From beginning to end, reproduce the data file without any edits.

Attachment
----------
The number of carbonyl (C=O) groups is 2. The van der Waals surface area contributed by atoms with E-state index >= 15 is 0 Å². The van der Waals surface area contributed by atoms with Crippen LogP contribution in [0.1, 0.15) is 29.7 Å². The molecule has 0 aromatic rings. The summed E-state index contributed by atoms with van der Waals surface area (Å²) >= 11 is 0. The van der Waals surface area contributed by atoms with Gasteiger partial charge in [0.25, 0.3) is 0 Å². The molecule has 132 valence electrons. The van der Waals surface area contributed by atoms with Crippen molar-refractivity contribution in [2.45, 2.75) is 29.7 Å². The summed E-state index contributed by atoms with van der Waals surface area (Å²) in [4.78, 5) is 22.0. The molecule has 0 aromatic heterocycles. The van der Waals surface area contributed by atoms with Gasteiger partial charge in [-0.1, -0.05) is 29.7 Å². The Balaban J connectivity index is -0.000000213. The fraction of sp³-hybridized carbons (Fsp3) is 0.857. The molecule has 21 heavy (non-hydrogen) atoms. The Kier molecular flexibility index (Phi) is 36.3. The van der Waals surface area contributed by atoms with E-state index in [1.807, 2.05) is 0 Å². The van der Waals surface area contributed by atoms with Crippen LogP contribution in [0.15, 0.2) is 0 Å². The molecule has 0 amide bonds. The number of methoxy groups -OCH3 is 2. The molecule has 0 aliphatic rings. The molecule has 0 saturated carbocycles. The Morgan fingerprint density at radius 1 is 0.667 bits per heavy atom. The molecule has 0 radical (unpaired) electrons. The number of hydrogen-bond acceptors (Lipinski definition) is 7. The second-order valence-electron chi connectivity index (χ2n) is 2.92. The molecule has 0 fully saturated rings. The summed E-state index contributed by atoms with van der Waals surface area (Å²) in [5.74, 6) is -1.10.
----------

The number of carbonyl (C=O) groups is 2. The van der Waals surface area contributed by atoms with E-state index >= 15 is 0 Å². The van der Waals surface area contributed by atoms with Crippen LogP contribution in [0.1, 0.15) is 29.7 Å². The molecule has 0 aromatic rings. The summed E-state index contributed by atoms with van der Waals surface area (Å²) >= 11 is 0. The van der Waals surface area contributed by atoms with Gasteiger partial charge in [0.25, 0.3) is 0 Å². The molecule has 132 valence electrons. The van der Waals surface area contributed by atoms with Crippen molar-refractivity contribution in [2.45, 2.75) is 29.7 Å². The summed E-state index contributed by atoms with van der Waals surface area (Å²) in [4.78, 5) is 22.0. The molecule has 0 aromatic heterocycles. The van der Waals surface area contributed by atoms with Gasteiger partial charge in [-0.1, -0.05) is 29.7 Å². The Balaban J connectivity index is -0.000000213. The fraction of sp³-hybridized carbons (Fsp3) is 0.857. The molecule has 21 heavy (non-hydrogen) atoms. The Kier molecular flexibility index (Phi) is 36.3. The van der Waals surface area contributed by atoms with E-state index in [1.807, 2.05) is 0 Å². The van der Waals surface area contributed by atoms with Crippen LogP contribution in [0.15, 0.2) is 0 Å². The molecule has 0 amide bonds. The number of methoxy groups -OCH3 is 2. The molecule has 0 aliphatic rings. The molecule has 0 saturated carbocycles. The Morgan fingerprint density at radius 1 is 0.667 bits per heavy atom. The molecule has 0 radical (unpaired) electrons. The number of hydrogen-bond acceptors (Lipinski definition) is 7. The second-order valence-electron chi connectivity index (χ2n) is 2.92. The molecule has 0 fully saturated rings. The summed E-state index contributed by atoms with van der Waals surface area (Å²) in [5.74, 6) is -1.10.